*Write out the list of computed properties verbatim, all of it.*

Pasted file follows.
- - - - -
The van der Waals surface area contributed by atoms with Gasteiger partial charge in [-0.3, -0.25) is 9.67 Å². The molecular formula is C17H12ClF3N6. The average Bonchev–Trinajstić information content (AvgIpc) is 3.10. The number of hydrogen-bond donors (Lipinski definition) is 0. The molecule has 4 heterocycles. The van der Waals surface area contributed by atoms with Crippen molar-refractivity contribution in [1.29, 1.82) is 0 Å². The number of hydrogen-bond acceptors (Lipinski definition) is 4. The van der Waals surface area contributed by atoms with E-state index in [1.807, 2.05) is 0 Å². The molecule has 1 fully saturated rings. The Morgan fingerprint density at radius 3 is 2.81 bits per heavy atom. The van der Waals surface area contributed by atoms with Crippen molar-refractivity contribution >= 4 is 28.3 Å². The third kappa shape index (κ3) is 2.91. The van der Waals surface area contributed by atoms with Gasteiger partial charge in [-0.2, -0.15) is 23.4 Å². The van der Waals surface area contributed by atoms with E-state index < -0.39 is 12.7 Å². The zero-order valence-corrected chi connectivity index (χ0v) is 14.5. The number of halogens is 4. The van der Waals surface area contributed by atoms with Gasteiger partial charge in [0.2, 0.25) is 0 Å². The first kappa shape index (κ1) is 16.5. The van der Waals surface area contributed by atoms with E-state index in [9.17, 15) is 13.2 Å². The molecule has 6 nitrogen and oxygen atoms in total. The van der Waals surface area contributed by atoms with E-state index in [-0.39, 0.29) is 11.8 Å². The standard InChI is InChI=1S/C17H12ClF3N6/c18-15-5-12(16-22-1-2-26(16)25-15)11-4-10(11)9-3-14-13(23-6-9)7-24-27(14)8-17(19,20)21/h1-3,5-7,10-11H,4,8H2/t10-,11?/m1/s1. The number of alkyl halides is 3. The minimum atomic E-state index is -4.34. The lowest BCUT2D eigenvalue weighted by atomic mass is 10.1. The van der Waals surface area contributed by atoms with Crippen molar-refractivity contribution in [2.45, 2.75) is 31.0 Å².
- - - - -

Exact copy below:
The van der Waals surface area contributed by atoms with Gasteiger partial charge in [-0.3, -0.25) is 9.67 Å². The molecular formula is C17H12ClF3N6. The average Bonchev–Trinajstić information content (AvgIpc) is 3.10. The number of hydrogen-bond donors (Lipinski definition) is 0. The molecule has 4 heterocycles. The van der Waals surface area contributed by atoms with Crippen molar-refractivity contribution in [1.29, 1.82) is 0 Å². The number of hydrogen-bond acceptors (Lipinski definition) is 4. The van der Waals surface area contributed by atoms with E-state index in [1.807, 2.05) is 0 Å². The molecule has 1 fully saturated rings. The Morgan fingerprint density at radius 3 is 2.81 bits per heavy atom. The van der Waals surface area contributed by atoms with Crippen molar-refractivity contribution >= 4 is 28.3 Å². The third kappa shape index (κ3) is 2.91. The van der Waals surface area contributed by atoms with Gasteiger partial charge in [-0.2, -0.15) is 23.4 Å². The van der Waals surface area contributed by atoms with E-state index < -0.39 is 12.7 Å². The zero-order valence-corrected chi connectivity index (χ0v) is 14.5. The number of halogens is 4. The van der Waals surface area contributed by atoms with Gasteiger partial charge in [0.2, 0.25) is 0 Å². The first kappa shape index (κ1) is 16.5. The van der Waals surface area contributed by atoms with E-state index in [9.17, 15) is 13.2 Å². The molecule has 6 nitrogen and oxygen atoms in total. The van der Waals surface area contributed by atoms with E-state index in [-0.39, 0.29) is 11.8 Å². The standard InChI is InChI=1S/C17H12ClF3N6/c18-15-5-12(16-22-1-2-26(16)25-15)11-4-10(11)9-3-14-13(23-6-9)7-24-27(14)8-17(19,20)21/h1-3,5-7,10-11H,4,8H2/t10-,11?/m1/s1. The number of alkyl halides is 3. The minimum atomic E-state index is -4.34. The lowest BCUT2D eigenvalue weighted by atomic mass is 10.1. The van der Waals surface area contributed by atoms with Crippen molar-refractivity contribution in [2.45, 2.75) is 31.0 Å².